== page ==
She’s the 1980s version of Bella, or maybe a feminine form of Shane.
Thanks to Sebastiane for suggesting Shayna as our Baby Name of the Day.
Review the Top 100 in 1980: there’s Shannon for girls; Sean, Shane, Shaun, and Shawn for boys, without counting names like Ashley or Joshua. The shh sound was no secret.
Only Joshua and Ashley are still holding on in 2012, and both are falling. Just like the long -a of Mason and Ava will someday feel dated, the once ahead-of-the-curve sh now bears the stamp of another era, though names like Shiloh can still sound fresh.
And yet Shayna has some advantages over, say, Sheila or even Shaylee.
First, unlike the former Top 100 Sheila, Shayna was never wildly popular. She charted from the 1970s through 2008, but never reached higher than the 300s. She could be a feminine form of Shane, a name that first caught on after the 1953 Western flick. Or she could be a cousin for Hailey and Kayla. Invented name Shayla still ranks in the US Top 1000.
But perhaps her greatest strength is her meaning. Shayna comes from the Yiddish word for beautiful, just like Jolie or Bella derive from the French and Italian equivalents.
You’ll find Shayna listed as Hebrew, but that’s not so. She’s Yiddish, and Yiddish is a younger language – it is first recorded in the tenth century – and Germanic in origin. The German word schön – beautiful – gives some hint to Shayna’s roots. The vowel sound in schön isn’t quite the long -ay of Shayna, but comes close.
Yiddish faded in Western Europe while it continued to thrive in the East. Perhaps that’s why we can find Shayna equivalents in Polish and Russian, but she’s seldom heard in, say, France.
I found a lovely name story on a blog called Rabbi in the Middle of America. (Nebraska, to be exact.) His Zoey Shayna is named after a Polish-born grandmother called Chaya Shayndle, confirming that the name was in use in the early twentieth century.
There’s also A Shayna Maidel – a pretty girl – the work of playwright Barbara Lebow, a drama about Holocaust survivors, originally performed in the 1980s, then adapted for television in 1992. The title was changed to Miss Rose White for the television version, or perhaps Shayna would have gotten an even bigger boost. Herman Wouk gave the name to one of his characters in The Hope, too.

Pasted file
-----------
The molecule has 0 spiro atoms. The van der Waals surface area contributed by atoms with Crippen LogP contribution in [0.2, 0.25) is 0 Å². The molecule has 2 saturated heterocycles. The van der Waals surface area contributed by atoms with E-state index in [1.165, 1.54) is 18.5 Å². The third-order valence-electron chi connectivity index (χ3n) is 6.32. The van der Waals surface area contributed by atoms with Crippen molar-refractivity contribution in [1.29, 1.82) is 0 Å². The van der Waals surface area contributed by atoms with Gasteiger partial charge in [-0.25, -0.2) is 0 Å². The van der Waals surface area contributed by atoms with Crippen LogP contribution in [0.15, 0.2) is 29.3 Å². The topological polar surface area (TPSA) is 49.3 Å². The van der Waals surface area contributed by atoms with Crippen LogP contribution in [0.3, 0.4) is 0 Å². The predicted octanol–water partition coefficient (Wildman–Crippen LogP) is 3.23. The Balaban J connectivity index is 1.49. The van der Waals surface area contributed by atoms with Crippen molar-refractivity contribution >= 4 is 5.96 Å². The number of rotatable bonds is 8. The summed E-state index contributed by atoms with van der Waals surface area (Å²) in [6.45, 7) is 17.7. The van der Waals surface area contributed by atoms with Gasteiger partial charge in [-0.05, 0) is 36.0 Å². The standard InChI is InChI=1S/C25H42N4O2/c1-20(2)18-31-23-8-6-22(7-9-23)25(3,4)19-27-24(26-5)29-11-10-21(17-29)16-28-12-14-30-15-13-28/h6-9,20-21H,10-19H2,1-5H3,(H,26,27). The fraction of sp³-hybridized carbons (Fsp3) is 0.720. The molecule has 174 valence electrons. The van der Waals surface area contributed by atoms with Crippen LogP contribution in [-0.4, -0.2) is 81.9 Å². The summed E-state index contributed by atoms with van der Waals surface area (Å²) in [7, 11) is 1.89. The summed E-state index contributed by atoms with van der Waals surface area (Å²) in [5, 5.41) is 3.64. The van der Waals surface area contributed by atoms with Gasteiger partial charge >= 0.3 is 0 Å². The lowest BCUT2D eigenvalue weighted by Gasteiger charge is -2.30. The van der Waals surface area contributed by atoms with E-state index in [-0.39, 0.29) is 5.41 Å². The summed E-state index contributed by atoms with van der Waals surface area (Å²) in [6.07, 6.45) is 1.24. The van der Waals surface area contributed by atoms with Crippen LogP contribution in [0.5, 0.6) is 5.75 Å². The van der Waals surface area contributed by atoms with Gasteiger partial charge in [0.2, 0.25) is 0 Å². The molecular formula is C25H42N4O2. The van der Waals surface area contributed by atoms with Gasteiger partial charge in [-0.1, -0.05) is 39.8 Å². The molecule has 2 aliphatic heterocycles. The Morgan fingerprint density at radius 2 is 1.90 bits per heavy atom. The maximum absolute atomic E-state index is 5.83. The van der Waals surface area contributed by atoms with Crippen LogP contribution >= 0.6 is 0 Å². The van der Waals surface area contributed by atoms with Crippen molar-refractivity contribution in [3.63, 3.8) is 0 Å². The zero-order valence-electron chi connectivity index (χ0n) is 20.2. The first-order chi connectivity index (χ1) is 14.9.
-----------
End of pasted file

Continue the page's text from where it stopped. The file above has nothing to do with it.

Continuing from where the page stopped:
Unlike Hadassah or Tzeitel, Shayna has a history of use outside of Jewish families. In fact, her sound makes her an easy export, a great option for parents seeking a name that can honor their heritage without sounding out of step with modern appellations. Variant spelling Shana would cause pronunciation challenges, but Shaina is another possibility.
There are plenty of 20-something and older Shaynas these days, some Jewish, but many not. Reviewing a list of Shaynas suggests that’s she quite portable. Her sound is slightly dated, but her meaning endures. It makes Shayna a viable option for parents seeking that elusive similar-but-different name.
Image credit: I Love Shayna Mesh Hats by Name_Gear Create your own trucker hat at Zazzle
Another wat to spell the Yiddish Shayna is Sheina, of which a pet form is Sheindel.
You all are just hating. Shayna is a BEAUTIFUL name. Thank you Mommy!!!
Shayla is a type of headscarf, long and rectangular, typically sold in the West as a pashmina or shawl. It’s hard for me to see that as a name since that’s what I typically wear.
Thanks for posting this. I have never thought of it as a dated name since it was never common. It never even got as popular as Bella has. I agree that Shana to me is (SHAH-nah).
Agree with Shannon. Shayna, Shayla…these have to be some of my least favorite names ever. I remember being skeptical when Charlotte got up in arms over her friend stealing Shayla on Sex in the City. It seemed such an unlikely choice for the ever classy Charlotte.
I was never the biggest fan of SATC, but that episode was my first thought when I saw today’s NOTD. The names the character actually choose for her daughters were much more fitting.
My husband’s stepdad has a new great-niece named Shaylee. I’m not a fan of the Shay+ random suffix, but at least Shayna has history as a name.
I remembered Charlotte’s name as Shayna … and I agree, Shayla isn’t a Charlotte name. Neither is Shayna!
Cannot get into Shayna, at all. The sh sound plus the y……just can’t like it.
C in DC says
Shayna brings to mind the scene between Jennifer Gray (“Jean”) and Charlie Sheen in Ferris Bueller’s Day Off.
C in DC says
Oh, and it’s interesting that the screenwriter named the sibs Ferris and Jean. Does that make any sense?
I grew up with many Shane/Shayne’s, but never met a Shayna. At first glance she seems made up, surprised it’s a legit name. As for Shayla, its the pronounciation of Sheila in several latin languages, I wonder if people wanted to translate it’s sound into english maybe?
Sheina Lilith is my “Hebrew” name — I put that in quotes because Sheina is Yiddish & Lilith is Akkadian…*insert smilie with rolling eyes here* I’ve always adored the sound of Sheina, but I only like it spelled my way. I worked with a Shana years ago & her spelling really annoyed me [since that’s SHAH-nuh to me].
To me Shanna is SHAH-nah.
Yiddish is so hard to spell with our alphabet.
To me Shanna is SHAN-uh, rhyming with Anna. 😀
I grew up with a Shana, pronounced the same way. Of course, being Jewish, the term shayna maidela is very familiar. I’d never use this name, though, especially spelled with a Y. That sound, that long A found on all the latest trendy names, it makes me roll my eyes.
I grew up with a Shana, pronounced the same way. Of course, being Jewish, the term shayna maidela is very familiar. I’d never use this name, though, especially sealed with a Y. That sound, that long A found on all the latest trendy names, it makes me roll my eyes.